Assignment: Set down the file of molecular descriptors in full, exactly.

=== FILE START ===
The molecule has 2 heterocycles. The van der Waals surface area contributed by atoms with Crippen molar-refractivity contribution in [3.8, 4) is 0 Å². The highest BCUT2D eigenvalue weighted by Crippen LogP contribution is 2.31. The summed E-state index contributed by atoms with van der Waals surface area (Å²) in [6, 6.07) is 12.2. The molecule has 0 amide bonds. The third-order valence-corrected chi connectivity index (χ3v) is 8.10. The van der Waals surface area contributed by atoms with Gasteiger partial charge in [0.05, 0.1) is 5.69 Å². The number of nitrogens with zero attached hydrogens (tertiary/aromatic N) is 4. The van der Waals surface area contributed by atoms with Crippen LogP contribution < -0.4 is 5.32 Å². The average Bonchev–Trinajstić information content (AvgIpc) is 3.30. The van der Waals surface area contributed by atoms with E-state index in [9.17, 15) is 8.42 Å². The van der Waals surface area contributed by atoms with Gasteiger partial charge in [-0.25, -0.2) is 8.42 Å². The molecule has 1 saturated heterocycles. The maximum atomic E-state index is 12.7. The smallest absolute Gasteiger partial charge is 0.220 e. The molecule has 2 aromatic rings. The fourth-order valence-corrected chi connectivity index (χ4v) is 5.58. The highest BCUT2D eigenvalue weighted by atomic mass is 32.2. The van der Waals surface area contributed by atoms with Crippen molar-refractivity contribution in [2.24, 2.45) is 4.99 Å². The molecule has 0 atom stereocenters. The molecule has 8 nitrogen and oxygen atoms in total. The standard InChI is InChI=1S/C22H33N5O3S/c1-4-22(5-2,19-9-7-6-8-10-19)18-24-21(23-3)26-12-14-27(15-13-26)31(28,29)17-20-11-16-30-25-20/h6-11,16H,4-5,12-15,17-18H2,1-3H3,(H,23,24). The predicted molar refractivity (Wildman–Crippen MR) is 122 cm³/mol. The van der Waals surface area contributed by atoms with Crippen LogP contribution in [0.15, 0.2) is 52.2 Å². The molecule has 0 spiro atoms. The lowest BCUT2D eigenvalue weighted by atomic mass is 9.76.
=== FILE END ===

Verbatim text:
The molecule has 2 heterocycles. The van der Waals surface area contributed by atoms with Crippen molar-refractivity contribution in [3.8, 4) is 0 Å². The highest BCUT2D eigenvalue weighted by Crippen LogP contribution is 2.31. The summed E-state index contributed by atoms with van der Waals surface area (Å²) in [6, 6.07) is 12.2. The molecule has 0 amide bonds. The third-order valence-corrected chi connectivity index (χ3v) is 8.10. The van der Waals surface area contributed by atoms with Gasteiger partial charge in [0.05, 0.1) is 5.69 Å². The number of nitrogens with zero attached hydrogens (tertiary/aromatic N) is 4. The van der Waals surface area contributed by atoms with Crippen LogP contribution < -0.4 is 5.32 Å². The average Bonchev–Trinajstić information content (AvgIpc) is 3.30. The van der Waals surface area contributed by atoms with E-state index in [9.17, 15) is 8.42 Å². The van der Waals surface area contributed by atoms with Gasteiger partial charge in [-0.25, -0.2) is 8.42 Å². The molecule has 1 saturated heterocycles. The maximum atomic E-state index is 12.7. The smallest absolute Gasteiger partial charge is 0.220 e. The molecule has 2 aromatic rings. The fourth-order valence-corrected chi connectivity index (χ4v) is 5.58. The highest BCUT2D eigenvalue weighted by atomic mass is 32.2. The van der Waals surface area contributed by atoms with Crippen molar-refractivity contribution in [2.24, 2.45) is 4.99 Å². The molecule has 0 atom stereocenters. The molecule has 8 nitrogen and oxygen atoms in total. The standard InChI is InChI=1S/C22H33N5O3S/c1-4-22(5-2,19-9-7-6-8-10-19)18-24-21(23-3)26-12-14-27(15-13-26)31(28,29)17-20-11-16-30-25-20/h6-11,16H,4-5,12-15,17-18H2,1-3H3,(H,23,24). The predicted molar refractivity (Wildman–Crippen MR) is 122 cm³/mol. The van der Waals surface area contributed by atoms with Crippen LogP contribution in [0.15, 0.2) is 52.2 Å². The molecule has 0 spiro atoms. The lowest BCUT2D eigenvalue weighted by atomic mass is 9.76.